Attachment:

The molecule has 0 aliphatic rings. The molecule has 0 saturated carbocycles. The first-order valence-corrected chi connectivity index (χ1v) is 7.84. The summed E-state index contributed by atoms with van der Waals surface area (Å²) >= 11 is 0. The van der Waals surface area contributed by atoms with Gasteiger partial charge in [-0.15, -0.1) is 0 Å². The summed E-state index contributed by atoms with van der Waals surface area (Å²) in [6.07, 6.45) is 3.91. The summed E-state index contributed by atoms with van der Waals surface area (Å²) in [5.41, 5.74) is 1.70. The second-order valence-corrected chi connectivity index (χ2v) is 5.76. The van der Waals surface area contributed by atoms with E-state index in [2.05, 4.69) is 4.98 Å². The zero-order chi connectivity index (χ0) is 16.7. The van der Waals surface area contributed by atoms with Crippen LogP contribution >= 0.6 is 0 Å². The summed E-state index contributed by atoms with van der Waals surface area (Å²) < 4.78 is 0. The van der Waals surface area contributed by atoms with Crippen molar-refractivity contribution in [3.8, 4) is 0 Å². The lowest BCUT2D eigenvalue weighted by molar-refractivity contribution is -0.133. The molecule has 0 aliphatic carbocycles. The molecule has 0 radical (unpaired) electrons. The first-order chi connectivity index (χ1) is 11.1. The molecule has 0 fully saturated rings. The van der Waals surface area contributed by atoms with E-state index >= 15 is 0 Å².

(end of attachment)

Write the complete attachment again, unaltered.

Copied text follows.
The molecule has 0 aliphatic rings. The molecule has 0 saturated carbocycles. The first-order valence-corrected chi connectivity index (χ1v) is 7.84. The summed E-state index contributed by atoms with van der Waals surface area (Å²) >= 11 is 0. The van der Waals surface area contributed by atoms with Gasteiger partial charge in [-0.15, -0.1) is 0 Å². The summed E-state index contributed by atoms with van der Waals surface area (Å²) in [6.07, 6.45) is 3.91. The summed E-state index contributed by atoms with van der Waals surface area (Å²) in [5.41, 5.74) is 1.70. The second-order valence-corrected chi connectivity index (χ2v) is 5.76. The van der Waals surface area contributed by atoms with E-state index in [2.05, 4.69) is 4.98 Å². The zero-order chi connectivity index (χ0) is 16.7. The van der Waals surface area contributed by atoms with Crippen LogP contribution >= 0.6 is 0 Å². The summed E-state index contributed by atoms with van der Waals surface area (Å²) < 4.78 is 0. The van der Waals surface area contributed by atoms with Crippen molar-refractivity contribution in [3.8, 4) is 0 Å². The lowest BCUT2D eigenvalue weighted by molar-refractivity contribution is -0.133. The molecule has 0 aliphatic carbocycles. The molecule has 0 radical (unpaired) electrons. The first-order chi connectivity index (χ1) is 11.1. The molecule has 0 fully saturated rings. The van der Waals surface area contributed by atoms with E-state index >= 15 is 0 Å².